[Mailman-Users] how to use topics/ for more than one keyword

Mark Sapiro msapiro at value.net
Tue Feb 22 20:43:15 CET 2005

LN Tora wrote:

>First, my apologies.  I would have gone to the listowners site were it still 
>up, as I know this is a simple (and silly) question.

Actually, it's not that simple.

>I have a virtual domain, and Mailman 2.1.5p1 came with the package.  I was 
>able to set up a list easily enough, but I'm having trouble with 
>understanding/using the topics feature.  From what I can make out, I 
>actually have to use a regular expression to get it to match the categories 
>I'm using.  While I'm familiar with PHP and Perl to a much lesser extent, I 
>don't have a clue about Python.

Python regular expressions are described at
www.amk.ca/python/howto/regex/ and

>Basically, I would like to know a basic expression for matching more than 
>one keyword, using an "and" operator to ensure all the words are found.

Unfortunately, this is not something that is easily done with a single
regular expression. Suppose you want to both 'black' and 'white' and
they could occur in either order. The re '(black|white)' could be used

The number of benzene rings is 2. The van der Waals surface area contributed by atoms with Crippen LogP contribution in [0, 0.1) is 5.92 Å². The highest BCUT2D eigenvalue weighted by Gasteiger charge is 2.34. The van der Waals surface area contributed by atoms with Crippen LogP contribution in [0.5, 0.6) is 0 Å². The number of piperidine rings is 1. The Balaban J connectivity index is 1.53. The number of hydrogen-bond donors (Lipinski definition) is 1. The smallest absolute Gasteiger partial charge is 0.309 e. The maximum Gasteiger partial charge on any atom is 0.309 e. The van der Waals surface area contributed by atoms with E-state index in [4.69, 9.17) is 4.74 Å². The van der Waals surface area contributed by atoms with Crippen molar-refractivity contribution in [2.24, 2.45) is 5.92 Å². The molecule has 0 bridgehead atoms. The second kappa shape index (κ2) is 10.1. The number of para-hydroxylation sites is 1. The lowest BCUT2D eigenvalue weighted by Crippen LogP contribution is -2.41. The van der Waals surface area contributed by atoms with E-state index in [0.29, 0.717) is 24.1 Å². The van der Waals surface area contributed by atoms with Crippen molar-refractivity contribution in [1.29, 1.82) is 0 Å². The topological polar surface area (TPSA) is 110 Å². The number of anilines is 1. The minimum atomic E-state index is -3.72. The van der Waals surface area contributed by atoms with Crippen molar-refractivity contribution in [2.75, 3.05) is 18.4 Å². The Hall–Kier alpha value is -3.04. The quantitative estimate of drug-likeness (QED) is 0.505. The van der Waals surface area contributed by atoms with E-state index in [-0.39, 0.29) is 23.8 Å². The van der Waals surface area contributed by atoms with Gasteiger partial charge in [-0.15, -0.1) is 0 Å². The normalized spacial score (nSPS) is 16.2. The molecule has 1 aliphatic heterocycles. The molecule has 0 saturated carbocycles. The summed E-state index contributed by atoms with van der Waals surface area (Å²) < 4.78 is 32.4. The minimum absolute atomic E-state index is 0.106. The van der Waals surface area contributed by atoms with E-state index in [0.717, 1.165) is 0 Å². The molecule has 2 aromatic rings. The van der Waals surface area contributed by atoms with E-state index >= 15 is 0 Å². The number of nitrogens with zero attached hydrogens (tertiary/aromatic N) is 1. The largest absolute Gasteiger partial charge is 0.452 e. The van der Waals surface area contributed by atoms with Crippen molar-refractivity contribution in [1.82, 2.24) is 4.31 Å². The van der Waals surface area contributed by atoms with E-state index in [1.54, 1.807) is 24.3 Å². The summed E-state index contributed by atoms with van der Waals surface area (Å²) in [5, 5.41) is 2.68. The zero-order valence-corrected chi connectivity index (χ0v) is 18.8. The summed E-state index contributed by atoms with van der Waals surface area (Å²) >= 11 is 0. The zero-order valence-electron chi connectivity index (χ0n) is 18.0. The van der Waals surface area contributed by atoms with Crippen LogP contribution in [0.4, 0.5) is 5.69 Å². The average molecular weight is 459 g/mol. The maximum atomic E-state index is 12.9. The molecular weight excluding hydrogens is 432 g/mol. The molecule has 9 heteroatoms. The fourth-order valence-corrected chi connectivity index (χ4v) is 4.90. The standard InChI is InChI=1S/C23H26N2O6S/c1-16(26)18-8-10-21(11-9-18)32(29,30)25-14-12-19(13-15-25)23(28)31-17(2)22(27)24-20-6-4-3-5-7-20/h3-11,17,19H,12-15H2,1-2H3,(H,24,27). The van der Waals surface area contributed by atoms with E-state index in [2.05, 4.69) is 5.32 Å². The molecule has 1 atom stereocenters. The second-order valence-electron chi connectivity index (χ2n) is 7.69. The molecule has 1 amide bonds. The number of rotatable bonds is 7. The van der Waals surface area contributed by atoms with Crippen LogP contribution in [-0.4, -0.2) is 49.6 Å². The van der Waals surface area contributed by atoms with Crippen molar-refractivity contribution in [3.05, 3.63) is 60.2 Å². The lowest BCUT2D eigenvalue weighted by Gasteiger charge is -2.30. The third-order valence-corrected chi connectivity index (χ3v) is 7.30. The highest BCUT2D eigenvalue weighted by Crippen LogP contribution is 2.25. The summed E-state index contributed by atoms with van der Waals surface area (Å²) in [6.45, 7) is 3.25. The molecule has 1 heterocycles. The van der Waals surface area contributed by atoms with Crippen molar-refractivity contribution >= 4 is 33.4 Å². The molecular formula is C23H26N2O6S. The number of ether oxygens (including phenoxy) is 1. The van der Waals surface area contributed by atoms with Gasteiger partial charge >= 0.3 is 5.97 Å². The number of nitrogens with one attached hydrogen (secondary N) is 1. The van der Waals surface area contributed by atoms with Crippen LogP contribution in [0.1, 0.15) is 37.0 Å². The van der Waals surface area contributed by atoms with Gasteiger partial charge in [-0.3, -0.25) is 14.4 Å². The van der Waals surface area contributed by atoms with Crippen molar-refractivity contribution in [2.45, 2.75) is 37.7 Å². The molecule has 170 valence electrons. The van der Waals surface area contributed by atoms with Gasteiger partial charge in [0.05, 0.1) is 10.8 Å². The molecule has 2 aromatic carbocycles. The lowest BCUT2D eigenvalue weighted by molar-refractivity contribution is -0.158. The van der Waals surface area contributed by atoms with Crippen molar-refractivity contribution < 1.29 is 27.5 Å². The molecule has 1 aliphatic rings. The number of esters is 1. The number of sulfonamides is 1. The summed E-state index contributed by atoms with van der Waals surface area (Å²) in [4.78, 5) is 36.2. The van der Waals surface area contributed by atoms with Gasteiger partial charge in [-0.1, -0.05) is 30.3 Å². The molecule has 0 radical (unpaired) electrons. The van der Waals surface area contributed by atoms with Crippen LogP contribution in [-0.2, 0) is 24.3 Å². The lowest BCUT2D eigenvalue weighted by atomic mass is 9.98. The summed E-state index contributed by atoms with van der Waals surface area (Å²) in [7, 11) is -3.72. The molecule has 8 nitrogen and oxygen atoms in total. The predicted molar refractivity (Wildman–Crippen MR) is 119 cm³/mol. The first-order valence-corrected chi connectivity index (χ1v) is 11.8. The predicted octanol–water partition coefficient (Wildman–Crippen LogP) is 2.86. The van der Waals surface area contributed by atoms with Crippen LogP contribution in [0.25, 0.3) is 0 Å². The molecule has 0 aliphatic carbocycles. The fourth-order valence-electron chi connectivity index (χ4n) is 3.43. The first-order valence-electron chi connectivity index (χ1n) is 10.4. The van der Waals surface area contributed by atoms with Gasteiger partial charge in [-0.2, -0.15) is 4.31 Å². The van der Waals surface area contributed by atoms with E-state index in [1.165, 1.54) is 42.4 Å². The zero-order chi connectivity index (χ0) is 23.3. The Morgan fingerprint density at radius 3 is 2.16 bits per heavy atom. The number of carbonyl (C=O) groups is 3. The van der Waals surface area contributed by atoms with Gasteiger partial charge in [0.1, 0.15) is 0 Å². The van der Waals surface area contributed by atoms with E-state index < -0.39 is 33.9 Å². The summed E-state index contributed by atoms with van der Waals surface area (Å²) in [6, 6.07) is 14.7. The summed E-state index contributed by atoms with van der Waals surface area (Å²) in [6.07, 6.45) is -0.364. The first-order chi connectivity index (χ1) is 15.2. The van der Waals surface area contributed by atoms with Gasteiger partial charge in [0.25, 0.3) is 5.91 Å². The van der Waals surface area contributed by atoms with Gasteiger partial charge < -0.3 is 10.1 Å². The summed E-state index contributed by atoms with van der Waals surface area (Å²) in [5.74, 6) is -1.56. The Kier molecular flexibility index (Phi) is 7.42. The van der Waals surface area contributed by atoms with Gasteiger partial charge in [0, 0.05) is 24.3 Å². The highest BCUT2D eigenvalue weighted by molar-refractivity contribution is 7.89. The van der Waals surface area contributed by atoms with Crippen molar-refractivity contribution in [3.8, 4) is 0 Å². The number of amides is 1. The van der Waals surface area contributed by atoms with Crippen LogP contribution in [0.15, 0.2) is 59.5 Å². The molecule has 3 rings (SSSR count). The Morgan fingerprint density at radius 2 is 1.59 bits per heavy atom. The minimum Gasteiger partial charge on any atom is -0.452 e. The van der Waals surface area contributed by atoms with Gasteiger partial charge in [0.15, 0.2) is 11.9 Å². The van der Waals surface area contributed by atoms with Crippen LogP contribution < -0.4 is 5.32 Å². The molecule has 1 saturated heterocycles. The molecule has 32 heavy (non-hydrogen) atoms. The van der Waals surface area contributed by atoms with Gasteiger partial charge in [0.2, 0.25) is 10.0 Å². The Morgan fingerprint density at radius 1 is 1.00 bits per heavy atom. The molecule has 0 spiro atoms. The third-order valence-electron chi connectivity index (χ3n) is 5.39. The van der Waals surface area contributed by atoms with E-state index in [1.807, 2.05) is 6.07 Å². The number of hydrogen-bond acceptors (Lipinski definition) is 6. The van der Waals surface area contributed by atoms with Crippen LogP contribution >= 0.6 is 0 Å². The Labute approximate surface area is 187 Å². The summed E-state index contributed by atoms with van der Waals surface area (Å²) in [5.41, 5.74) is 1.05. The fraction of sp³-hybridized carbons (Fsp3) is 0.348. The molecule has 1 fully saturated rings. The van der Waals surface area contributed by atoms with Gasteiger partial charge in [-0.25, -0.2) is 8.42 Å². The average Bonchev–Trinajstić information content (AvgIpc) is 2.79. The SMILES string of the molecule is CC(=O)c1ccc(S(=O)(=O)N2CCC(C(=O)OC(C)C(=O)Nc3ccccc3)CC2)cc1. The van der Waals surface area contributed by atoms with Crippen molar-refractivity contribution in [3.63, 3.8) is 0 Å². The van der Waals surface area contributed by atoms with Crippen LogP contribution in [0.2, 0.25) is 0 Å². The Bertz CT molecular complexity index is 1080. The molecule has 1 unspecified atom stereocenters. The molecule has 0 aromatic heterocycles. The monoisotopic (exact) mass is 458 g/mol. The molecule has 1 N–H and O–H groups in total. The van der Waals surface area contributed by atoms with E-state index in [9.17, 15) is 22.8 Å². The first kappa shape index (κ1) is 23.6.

to match the first occurrence of one of these (ignoring that it would
also match 'blacker' and so forth) and '(black|white).*(black|white)'
would match a first occurrence, followed somewhere by a second, but
both could be 'black'. You would need something like
'(black.*white)|(white.*black)' to match both words in either order.
If you had three words, you would need six alternatives to specify all
the possible orderings.

In a programming situation you could say something like "IF 'black' is
in the string AND 'white' is in the string AND 'grey' is in the string
THEN ...". The nature of regular expressions is such that you can't do
this directly within a single regular expression. This is because an
re specifies a pattern to match against a string and while a pattern
can specify alternatives (e.g. black|white) meaning the next part of
the string is either black or white, the next part of a string can't
be both black and white at the same time so something like
'blackANDwhite' could never match.

Mark Sapiro <msapiro at value.net>       The highway is for gamblers,
San Francisco Bay Area, California    better use your sense - B. Dylan

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